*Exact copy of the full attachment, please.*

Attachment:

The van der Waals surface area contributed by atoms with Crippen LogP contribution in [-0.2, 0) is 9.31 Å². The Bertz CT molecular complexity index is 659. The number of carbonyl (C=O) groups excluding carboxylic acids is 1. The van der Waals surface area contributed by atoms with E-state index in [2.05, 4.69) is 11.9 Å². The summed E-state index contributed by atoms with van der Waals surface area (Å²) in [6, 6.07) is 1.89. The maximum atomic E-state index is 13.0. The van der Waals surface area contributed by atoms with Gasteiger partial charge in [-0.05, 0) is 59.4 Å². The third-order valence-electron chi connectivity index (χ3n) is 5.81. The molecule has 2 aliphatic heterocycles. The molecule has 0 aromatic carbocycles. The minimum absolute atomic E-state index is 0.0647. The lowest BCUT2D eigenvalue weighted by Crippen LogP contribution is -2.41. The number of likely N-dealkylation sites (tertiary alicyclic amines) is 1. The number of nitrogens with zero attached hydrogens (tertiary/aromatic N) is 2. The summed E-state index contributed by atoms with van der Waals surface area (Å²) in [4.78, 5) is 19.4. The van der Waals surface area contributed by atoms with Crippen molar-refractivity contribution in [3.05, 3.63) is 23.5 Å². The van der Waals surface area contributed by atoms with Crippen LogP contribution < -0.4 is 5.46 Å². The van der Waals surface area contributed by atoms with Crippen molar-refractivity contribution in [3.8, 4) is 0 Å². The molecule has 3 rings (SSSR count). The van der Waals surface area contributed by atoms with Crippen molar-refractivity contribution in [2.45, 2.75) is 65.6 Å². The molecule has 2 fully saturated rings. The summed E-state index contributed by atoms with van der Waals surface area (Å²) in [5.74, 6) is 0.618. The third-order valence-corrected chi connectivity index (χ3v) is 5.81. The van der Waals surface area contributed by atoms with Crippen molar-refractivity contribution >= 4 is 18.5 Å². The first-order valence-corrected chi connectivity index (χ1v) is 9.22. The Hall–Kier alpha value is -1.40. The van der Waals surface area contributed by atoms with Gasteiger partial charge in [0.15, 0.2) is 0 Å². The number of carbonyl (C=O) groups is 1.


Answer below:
The van der Waals surface area contributed by atoms with Crippen LogP contribution in [-0.2, 0) is 9.31 Å². The Bertz CT molecular complexity index is 659. The number of carbonyl (C=O) groups excluding carboxylic acids is 1. The van der Waals surface area contributed by atoms with E-state index in [2.05, 4.69) is 11.9 Å². The summed E-state index contributed by atoms with van der Waals surface area (Å²) in [6, 6.07) is 1.89. The maximum atomic E-state index is 13.0. The van der Waals surface area contributed by atoms with Gasteiger partial charge in [-0.05, 0) is 59.4 Å². The third-order valence-electron chi connectivity index (χ3n) is 5.81. The molecule has 2 aliphatic heterocycles. The molecule has 0 aromatic carbocycles. The minimum absolute atomic E-state index is 0.0647. The lowest BCUT2D eigenvalue weighted by Crippen LogP contribution is -2.41. The number of likely N-dealkylation sites (tertiary alicyclic amines) is 1. The number of nitrogens with zero attached hydrogens (tertiary/aromatic N) is 2. The summed E-state index contributed by atoms with van der Waals surface area (Å²) in [4.78, 5) is 19.4. The van der Waals surface area contributed by atoms with Crippen molar-refractivity contribution in [3.05, 3.63) is 23.5 Å². The van der Waals surface area contributed by atoms with Crippen LogP contribution < -0.4 is 5.46 Å². The van der Waals surface area contributed by atoms with Crippen molar-refractivity contribution in [3.8, 4) is 0 Å². The molecule has 3 rings (SSSR count). The van der Waals surface area contributed by atoms with Crippen molar-refractivity contribution in [2.45, 2.75) is 65.6 Å². The molecule has 2 fully saturated rings. The summed E-state index contributed by atoms with van der Waals surface area (Å²) in [5.74, 6) is 0.618. The third-order valence-corrected chi connectivity index (χ3v) is 5.81. The van der Waals surface area contributed by atoms with Crippen molar-refractivity contribution >= 4 is 18.5 Å². The first-order valence-corrected chi connectivity index (χ1v) is 9.22. The Hall–Kier alpha value is -1.40. The van der Waals surface area contributed by atoms with Gasteiger partial charge in [0.15, 0.2) is 0 Å². The number of carbonyl (C=O) groups is 1.